Joshua: Well, to me the big thing in management and leadership I think is that SMART goal so specific, measurable, actionable, realistic, time constraint so it sounds specific, it sounds measurable. That’s why I asked if you’ve been measuring this stuff. Over what timescale you think would take for this to know if it’s working?
Mark: I think a month we’d probably have a pretty good sense or before garbage pickup. So we at least have an initial indicator and we’re already working on it and we’re much more aware of the packaging in particular. I mean that’s where a lot of it comes from. So packaging materials and trying to buy things that are not as heavily packaged and use things like you know like mason jars are wonderful. I love mason jars.
Joshua: It sounds like one that you’re interested in. One of the things I tell people when they start… I usually warn people about two things. They may come up or they may not but you, you’re jumping right into it. So one is that other people tend to make challenges. When you’re talking to me you think, “Oh, I won’t…” Some people say, “I’ll go for a month without any meat.” And then they go like mom cooks them a stake and like what do you do. You got to think about what’s going to happen. It sounds like your family’s already in it. And also I’ve point out leaders look at other people as part of the solution, not just part of problem but you have to prepare yourself for these things.
The other is travel but if you’re talking about in your house and that’s kind of taken care of. I think this is going to be one that… I’m going to send you… There are two guests that I’ve had. One is Bea Johnson who is a role model for me because her family of four produces like a mason jar of trash per year. And like I’m not even close. And Jim Harshaw who went to UVA. He was a division one wrestler. And his challenge was he was going to take up public transportation. He’s got four kids. And he came to me and he said, “I don’t if I can do this because I’m spending too much time away for my family to do the public transportation instead of driving.” I said, “Let’s schedule a conversation 1.5. We’ll do a little problem solving session.” Before that session after we scheduled it and before we actually had it he sat down with his family and he said, “Kids, I want to work this thing out. I want to do this thing but also I don’t want to spend less time with you.” And they sat together and they came with solutions for that instead of take a public transportation he substituted carpooling to the kids events with other families. And they started reducing the amount of packaging for lunch sandwiches stuff. And by the time conversation 1.5 rolled around he’d only solved it. So you might want to listen to that conversation with Jim.
Mark: Yeah. Sure.
Joshua: So yeah I think I want to go back to all the security stuff but I want to wrap up and hopefully we can talk about it more. Anything I didn’t think to ask to bring up or any message to the listeners that you want to put out there?
Mark: There’s so much more we could talk about and maybe we can meet again and discuss. So I would say to the listeners, first of all, I would encourage anyone to come to West Point and you’ve been here yourself a number of times now. And I tell anyone who’s listening, particularly if you’re a U.S. citizen, this is your military academy, it’s the United States military academy and it’s not my military academy. I’m here to help steward it and steer it in the right direction into the future. But I really encourage people to come visit and particularly if you’re in the Greater New York metro area, it’s really not very far away.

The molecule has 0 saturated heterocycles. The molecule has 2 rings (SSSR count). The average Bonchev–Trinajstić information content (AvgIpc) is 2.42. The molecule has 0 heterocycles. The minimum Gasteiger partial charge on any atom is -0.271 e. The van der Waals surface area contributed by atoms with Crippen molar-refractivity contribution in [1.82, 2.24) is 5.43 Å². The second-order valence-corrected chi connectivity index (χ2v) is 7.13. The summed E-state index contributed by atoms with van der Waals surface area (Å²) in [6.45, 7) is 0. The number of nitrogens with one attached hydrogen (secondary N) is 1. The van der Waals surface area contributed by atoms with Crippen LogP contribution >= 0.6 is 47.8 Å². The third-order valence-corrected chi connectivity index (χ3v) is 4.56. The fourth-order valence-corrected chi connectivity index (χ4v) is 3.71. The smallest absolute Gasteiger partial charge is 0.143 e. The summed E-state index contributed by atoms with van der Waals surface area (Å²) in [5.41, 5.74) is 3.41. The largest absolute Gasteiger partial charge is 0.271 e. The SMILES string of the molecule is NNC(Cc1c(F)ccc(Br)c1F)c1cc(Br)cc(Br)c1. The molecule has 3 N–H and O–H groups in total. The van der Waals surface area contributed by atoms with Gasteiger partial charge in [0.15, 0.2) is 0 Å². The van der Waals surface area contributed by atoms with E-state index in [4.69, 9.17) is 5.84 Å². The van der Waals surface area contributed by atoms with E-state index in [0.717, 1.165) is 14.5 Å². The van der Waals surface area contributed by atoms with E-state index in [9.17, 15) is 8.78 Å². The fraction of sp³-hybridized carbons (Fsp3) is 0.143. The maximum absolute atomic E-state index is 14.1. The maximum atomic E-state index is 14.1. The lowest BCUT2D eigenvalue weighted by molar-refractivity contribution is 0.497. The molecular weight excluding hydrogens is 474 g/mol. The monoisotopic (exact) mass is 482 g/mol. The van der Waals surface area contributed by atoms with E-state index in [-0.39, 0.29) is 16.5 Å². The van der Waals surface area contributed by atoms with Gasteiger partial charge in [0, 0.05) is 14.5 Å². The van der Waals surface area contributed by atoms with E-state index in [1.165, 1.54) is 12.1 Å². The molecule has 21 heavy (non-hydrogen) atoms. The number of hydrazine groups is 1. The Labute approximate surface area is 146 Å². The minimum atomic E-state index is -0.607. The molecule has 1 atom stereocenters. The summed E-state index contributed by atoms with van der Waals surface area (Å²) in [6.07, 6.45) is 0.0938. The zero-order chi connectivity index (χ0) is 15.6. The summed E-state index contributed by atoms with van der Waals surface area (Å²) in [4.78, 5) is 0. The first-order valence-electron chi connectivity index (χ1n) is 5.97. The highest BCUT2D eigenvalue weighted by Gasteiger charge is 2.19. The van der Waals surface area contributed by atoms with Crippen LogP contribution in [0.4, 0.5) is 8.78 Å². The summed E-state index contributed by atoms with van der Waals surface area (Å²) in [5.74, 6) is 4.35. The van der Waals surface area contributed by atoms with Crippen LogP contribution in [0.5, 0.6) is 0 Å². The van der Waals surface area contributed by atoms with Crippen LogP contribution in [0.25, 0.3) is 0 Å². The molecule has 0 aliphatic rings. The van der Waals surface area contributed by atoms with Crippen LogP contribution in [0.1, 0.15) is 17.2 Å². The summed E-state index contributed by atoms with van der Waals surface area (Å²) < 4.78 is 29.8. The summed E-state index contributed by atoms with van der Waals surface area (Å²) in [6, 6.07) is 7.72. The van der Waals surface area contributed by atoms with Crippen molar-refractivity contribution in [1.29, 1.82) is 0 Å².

Joshua: I took the bus route from Port Authority and it dropped me off right here.
Mark: You can do that, you can take a train metro north up a Garrison and it’s right across the river so your river cross or whatever. It’s not very far. It’s an amazing place. Look at our great new visitor center. So that’s my plug to come see West Point I think the more people that see it and learn about what we do here I think it’s helpful to bridge sort of misunderstanding and understand what we do and why we do it. We have about 40 400 cadets here. And then a small piece of what we do here involves we offer environmental engineering, environmental science, geography, geospatial information science. We have about 200 cadets a year take an Environmental Engineering sequence that it’s a three-course sequence that they’re not environmental engineering majors but they may be humanities or… So bottom line we have cadets who are studying the environment and they are leaders and they’re going to go out and lead their units and lead the army and you know some of the things that we teach them… I’m going to leave you with our curriculum. And you can take a look at that but really we are teaching cadets about the environment that they live in, that they’ll train in and that they’ll be operating in not just here in the U.S. but around the world as we send them out from here. So we do we teach them that it’s important to take care of this really precious resource or the resources that we have so that the next generation has them too to train on or just enjoy.
Joshua: You know I heard that earlier in my life and I took too long to take people up on that advice. So yes, I’ll add to that. The sooner, the better for yourself. Mark Read, thank you very much. I’ll talk to you again in a month.
Mark: Thanks, Josh. Appreciate it.
It makes us stronger. That’s a military leader at the United States Military Academy at West Point talking about environmental stewardship. Who would have expected a top military leader to talk about woodpeckers and to act on it? A major initiative of the military these days is restoring economies and helping local populations. Stewarding the environment is fundamental. Does that sound familiar? Those are difficult situations they face but it looks like a direction for modern militaries. Same with organizations that you’re leading in the face of cultural change. I don’t know what your organization does but I bet its customers, employees and community want more sustainability, not less and you’ll lose market share to a competitor who it does it first. And the person who leads it will get promoted. I hope that civilian leaders learn from Mark’s lead. I can’t believe how much American businesses and other institutions are trailing the rest of the world in environmental stewardship. Let’s do this. It starts with you and me right here, right now. Can you commit to live by a value of yours as Mark did involving his whole family?